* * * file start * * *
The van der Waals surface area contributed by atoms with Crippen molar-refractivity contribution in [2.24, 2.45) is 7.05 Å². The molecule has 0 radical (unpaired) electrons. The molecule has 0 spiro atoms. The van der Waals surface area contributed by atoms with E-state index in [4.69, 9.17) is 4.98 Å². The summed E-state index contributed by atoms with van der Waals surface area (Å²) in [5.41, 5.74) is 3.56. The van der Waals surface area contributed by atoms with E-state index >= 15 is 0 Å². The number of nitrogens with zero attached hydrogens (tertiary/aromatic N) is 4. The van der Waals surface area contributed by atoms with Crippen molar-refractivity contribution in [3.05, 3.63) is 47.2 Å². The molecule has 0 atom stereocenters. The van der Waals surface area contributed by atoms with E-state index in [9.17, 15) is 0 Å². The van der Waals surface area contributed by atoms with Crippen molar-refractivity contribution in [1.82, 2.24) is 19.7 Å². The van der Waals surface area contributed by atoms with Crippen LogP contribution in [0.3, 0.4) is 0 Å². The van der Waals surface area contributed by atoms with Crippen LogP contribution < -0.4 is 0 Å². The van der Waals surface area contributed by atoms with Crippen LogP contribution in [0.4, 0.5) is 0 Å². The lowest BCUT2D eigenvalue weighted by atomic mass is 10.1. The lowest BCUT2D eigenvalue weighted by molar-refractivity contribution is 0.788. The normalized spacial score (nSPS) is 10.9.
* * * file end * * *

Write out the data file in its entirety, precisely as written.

The van der Waals surface area contributed by atoms with Crippen molar-refractivity contribution in [2.24, 2.45) is 7.05 Å². The molecule has 0 radical (unpaired) electrons. The molecule has 0 spiro atoms. The van der Waals surface area contributed by atoms with E-state index in [4.69, 9.17) is 4.98 Å². The summed E-state index contributed by atoms with van der Waals surface area (Å²) in [5.41, 5.74) is 3.56. The van der Waals surface area contributed by atoms with E-state index >= 15 is 0 Å². The number of nitrogens with zero attached hydrogens (tertiary/aromatic N) is 4. The van der Waals surface area contributed by atoms with Crippen molar-refractivity contribution in [3.05, 3.63) is 47.2 Å². The molecule has 0 atom stereocenters. The van der Waals surface area contributed by atoms with E-state index in [9.17, 15) is 0 Å². The van der Waals surface area contributed by atoms with Crippen molar-refractivity contribution in [1.82, 2.24) is 19.7 Å². The van der Waals surface area contributed by atoms with Crippen LogP contribution in [0.3, 0.4) is 0 Å². The van der Waals surface area contributed by atoms with Crippen LogP contribution < -0.4 is 0 Å². The van der Waals surface area contributed by atoms with Crippen LogP contribution in [0.4, 0.5) is 0 Å². The lowest BCUT2D eigenvalue weighted by atomic mass is 10.1. The lowest BCUT2D eigenvalue weighted by molar-refractivity contribution is 0.788. The normalized spacial score (nSPS) is 10.9.